ACRATH (Australian Catholic Religious Against Trafficking in Humans) members from WA, NSW and Victoria, will walk the halls of Parliament House for four days this week (September 4-7), urging MPs to do more to combat human trafficking in Australia.
It is the 12th year the ACRATH members have taken the case to politicians from all parties and their advocacy trips have resulted in significant changes to the way trafficked people are supported in Australia.
“ACRATH advocates are keen to engage with MPs about our current issues: forced marriage, a Modern Slavery Act for Australia, and funding for NGOs. We are used to getting a good hearing from the dozens of MPs we meet each year; we really appreciate the bipartisan support for our policy work and the sense of this being a genuine collaboration between government and civil society,” said ACRATH’s Executive Officer Christine Carolan.
The meetings between ACRATH and MPs come at a pivotal time. In July the Justice Minister, Michael Keenan, announced a $125,000 grant to ACRATH. Last month Minister Keenan, in a statement, said: “I am pleased to announce that the Government proposes to introduce legislation that will make it a requirement for large businesses to report annually on their actions to address modern slavery.”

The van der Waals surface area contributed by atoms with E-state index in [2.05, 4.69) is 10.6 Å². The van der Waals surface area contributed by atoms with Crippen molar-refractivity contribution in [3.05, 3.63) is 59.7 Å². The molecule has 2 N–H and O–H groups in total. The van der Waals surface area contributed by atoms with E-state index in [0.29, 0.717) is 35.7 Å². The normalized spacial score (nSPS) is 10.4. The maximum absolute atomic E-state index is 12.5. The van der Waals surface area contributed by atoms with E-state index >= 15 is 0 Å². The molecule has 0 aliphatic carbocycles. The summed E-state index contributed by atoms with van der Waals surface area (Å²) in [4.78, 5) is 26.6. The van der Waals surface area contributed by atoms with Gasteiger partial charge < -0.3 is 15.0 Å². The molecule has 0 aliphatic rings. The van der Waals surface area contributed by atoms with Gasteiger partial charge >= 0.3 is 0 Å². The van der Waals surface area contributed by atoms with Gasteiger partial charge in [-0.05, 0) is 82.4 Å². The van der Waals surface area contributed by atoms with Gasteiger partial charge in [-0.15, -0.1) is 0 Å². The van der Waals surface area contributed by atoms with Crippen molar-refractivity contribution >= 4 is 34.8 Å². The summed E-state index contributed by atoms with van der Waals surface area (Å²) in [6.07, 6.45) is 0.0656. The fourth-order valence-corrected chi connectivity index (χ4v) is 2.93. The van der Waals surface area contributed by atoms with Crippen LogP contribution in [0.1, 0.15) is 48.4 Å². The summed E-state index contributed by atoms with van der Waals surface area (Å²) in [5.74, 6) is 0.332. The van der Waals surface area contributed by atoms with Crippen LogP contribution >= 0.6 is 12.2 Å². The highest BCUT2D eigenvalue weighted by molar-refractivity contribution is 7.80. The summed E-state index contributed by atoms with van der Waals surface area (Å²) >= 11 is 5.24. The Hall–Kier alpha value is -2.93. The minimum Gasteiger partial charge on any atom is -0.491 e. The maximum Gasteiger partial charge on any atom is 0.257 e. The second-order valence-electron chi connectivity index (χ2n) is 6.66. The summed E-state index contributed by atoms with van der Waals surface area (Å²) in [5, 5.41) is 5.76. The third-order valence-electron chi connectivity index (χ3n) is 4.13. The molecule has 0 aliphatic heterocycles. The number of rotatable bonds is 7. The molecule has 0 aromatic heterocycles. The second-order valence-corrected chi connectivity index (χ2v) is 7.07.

The legislation is likely to put pressure on large companies to slavery-proof their supply chains. Already, St Vincent’s Health Australia and other companies and organisations have embarked on this work.
The ACRATH group, including Catholic Sisters and Brothers, will meet with 41 politicians, including Minister Keenan, and ask MPs to:
- introduce a pilot scheme providing services and accommodation for all young people facing forced marriage in Australia, regardless of their willingness or ability to testify against the person forcing them to marry.
- support the introduction of a Modern Slavery Act into Australia – one that ensures the supply chain of goods brought into Australia is slavery-free;
- establish an Independent Anti-Slavery Commissioner.
The ACRATH group has had some serious wins in the past 12 years. The annual visit, linked to network partners’ advocacy, has led to improved visas and services for people trafficked into Australia.
The advocacy group will also meet with Catholic agencies and departmental officers and staff from the Philippines and Timor Leste Embassies.
With thanks to ACRATH.